“Split” also boasted a 12 per cent Saturday increase (rare for a horror film) from an opening Thursday/Friday gross. That’s partly because its initial audience was slightly more female than male (women drive Saturday numbers typically more than Friday).

All that suggests a film that has a strong chance of holding as #1 at least one more week and possibly more and reach a gross over $100 million with much more foreign. More importantly, it suggests that creativity can pay off.

“xXx: The Return of Xander Cage”

Paramount

Vin Diesel Carries Global Returns for “xXx: The Return of Xander Cage”

Twelve years after the original, “Xander” grossed just over $50 million in foreign territories this weekend; it has opened in 54 per cent of the world so far (China is the biggest country to come). With its domestic total likely to struggle to pass $50 million, the rest of the world will have to make the third installment a hit — returning Vin Diesel to the role after he skipped the second.

Don’t be surprised if the sequel grosses $250 million outside the U.S. That would be over 80 per cent of its total. And if so, for one more time, Vin Diesel will prove himself perhaps the biggest draw in the world among American movie stars.

That he isn’t as big at home is directly related to an accelerating drop in attendance among a wide swath of male 15-35 moviegoers. Its audience was only 53 per cent male and only 38 per cent under 25. That’s weak for the profile of this film.

But it doesn’t matter since it clicked elsewhere. $20 million is hardly a disaster — it added to the overall take for the weekend, and that number for a #2 film for a weekend in January is strong. But its success will lead to more sequels likely and more films aimed at the international appeal for this as part of studio’s overall slates.

“Hidden Figures”

The Calm Before the Oscar Storm

Next weekend will see the widest break for “La La Land” and could boost “Hidden Figures” more (the latter is not as certain a nominee as Lionsgate’s nominee, but is coming on strong). And several other films, mostly specialized, should see expansions, with some boosted into the Top Ten (Weinstein’s thriving “Lion” leads the way).

The drop of only 22 per cent for “Figures” off a strong holiday weekend is a continued sign that this has become a wide, breakout crossover success that could come close to doubling its current $84 million total and give it momentum in the Oscar race.

At the very least, it stands to rise above all other studio Christmas releases other than “Rogue One” and surpass nearly all films centered on African-American characters (of recent note,  with “Straight Outta Compton” the best at $161 million).  And its zeitgeist appropriateness — celebrating not only that aspect of their story, but also the female aspect as well as celebrating knowledge and science — might make it unexpectedly the most timely film out at the moment despite its half-century distant story.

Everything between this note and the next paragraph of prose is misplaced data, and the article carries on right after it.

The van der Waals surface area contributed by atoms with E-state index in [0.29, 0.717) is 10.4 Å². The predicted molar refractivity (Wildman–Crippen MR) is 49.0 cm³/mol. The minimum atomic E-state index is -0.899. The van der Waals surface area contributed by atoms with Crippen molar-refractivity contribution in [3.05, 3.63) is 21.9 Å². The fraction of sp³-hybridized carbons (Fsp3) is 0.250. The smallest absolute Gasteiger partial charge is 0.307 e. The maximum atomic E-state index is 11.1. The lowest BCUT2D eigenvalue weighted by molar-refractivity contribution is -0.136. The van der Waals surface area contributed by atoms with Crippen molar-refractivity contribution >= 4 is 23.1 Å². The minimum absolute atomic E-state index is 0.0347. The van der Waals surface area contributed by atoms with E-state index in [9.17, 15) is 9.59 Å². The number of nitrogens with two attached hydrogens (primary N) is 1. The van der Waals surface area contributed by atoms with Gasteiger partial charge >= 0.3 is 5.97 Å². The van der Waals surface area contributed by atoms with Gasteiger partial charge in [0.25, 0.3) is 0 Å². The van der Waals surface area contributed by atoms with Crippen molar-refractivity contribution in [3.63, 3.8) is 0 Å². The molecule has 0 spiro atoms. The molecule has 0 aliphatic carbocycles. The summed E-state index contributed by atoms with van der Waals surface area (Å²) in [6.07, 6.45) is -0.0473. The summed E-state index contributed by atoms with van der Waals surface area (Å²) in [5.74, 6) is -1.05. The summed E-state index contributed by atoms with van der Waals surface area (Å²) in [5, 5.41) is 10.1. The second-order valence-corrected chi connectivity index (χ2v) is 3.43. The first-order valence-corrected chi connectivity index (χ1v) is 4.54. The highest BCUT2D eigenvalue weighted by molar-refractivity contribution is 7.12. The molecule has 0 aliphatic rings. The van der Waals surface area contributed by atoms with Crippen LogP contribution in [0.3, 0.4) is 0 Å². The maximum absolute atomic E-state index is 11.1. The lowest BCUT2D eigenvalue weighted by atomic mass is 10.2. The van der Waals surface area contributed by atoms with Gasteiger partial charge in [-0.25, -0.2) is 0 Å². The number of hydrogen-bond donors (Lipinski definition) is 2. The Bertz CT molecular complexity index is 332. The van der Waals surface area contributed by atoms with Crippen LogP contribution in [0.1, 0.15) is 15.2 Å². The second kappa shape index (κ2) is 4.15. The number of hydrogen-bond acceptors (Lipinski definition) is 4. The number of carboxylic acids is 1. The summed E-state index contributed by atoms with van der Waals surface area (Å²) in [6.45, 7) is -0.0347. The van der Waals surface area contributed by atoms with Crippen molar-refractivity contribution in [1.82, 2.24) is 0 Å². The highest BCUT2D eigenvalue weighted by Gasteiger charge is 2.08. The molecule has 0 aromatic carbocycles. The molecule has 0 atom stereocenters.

“La La Land” took an unexpected bigger drop this weekend — 42 per cent — halting its weekly gross improvement. That’s a factor in Lionsgate’s smart decision to push the film aggressively before the nominations. They plan to have it go to its widest level this Friday after its certain nomination-leading total. It’s just below $90 million so far. That places it $21 million ahead of “Silver Linings Playbook” on the same date. And that total had been achieved without the nominations. So there’s nothing wrong with the number. But the fall-off is the first sign of possible limits to its appeal, and makes the boost of the nominations and new marketing crucial to its chances of reaching its full potential (which could easily be $160-200 million; “Playbook” reached $132 million.)

Holdovers

The two best other holdovers were “Sing” and “Monster Trucks,” both down 36 per cent. Universal’s musical is getting attention for having the highest gross of any film never to reach #1. That’s true if one ignores the fact that “My Big Fat Greek Wedding” ($241 million) at today’s ticket prices would have reached $352 million, which “Sing” will not make. Nevertheless, it has done very well and continues to thrive. It is also extending its lead over the earlier released and Disney “Moana,” which comes as a bit of a surprise.

“Monster Trucks” came off a weekend barely over $10 million does nothing to stanch the red ink already written off for the film. It does reveal that the problem was more marketing than concept and execution. That’s small solace.

Among the others, the biggest hurt is for “Patriots Day.” It dropped 48 per cent from its disappointing start, with this weekend make or break for it having any chance to recover from its weak launch. Figure it will struggle to hit $40 million domestic, with marginal foreign prospects.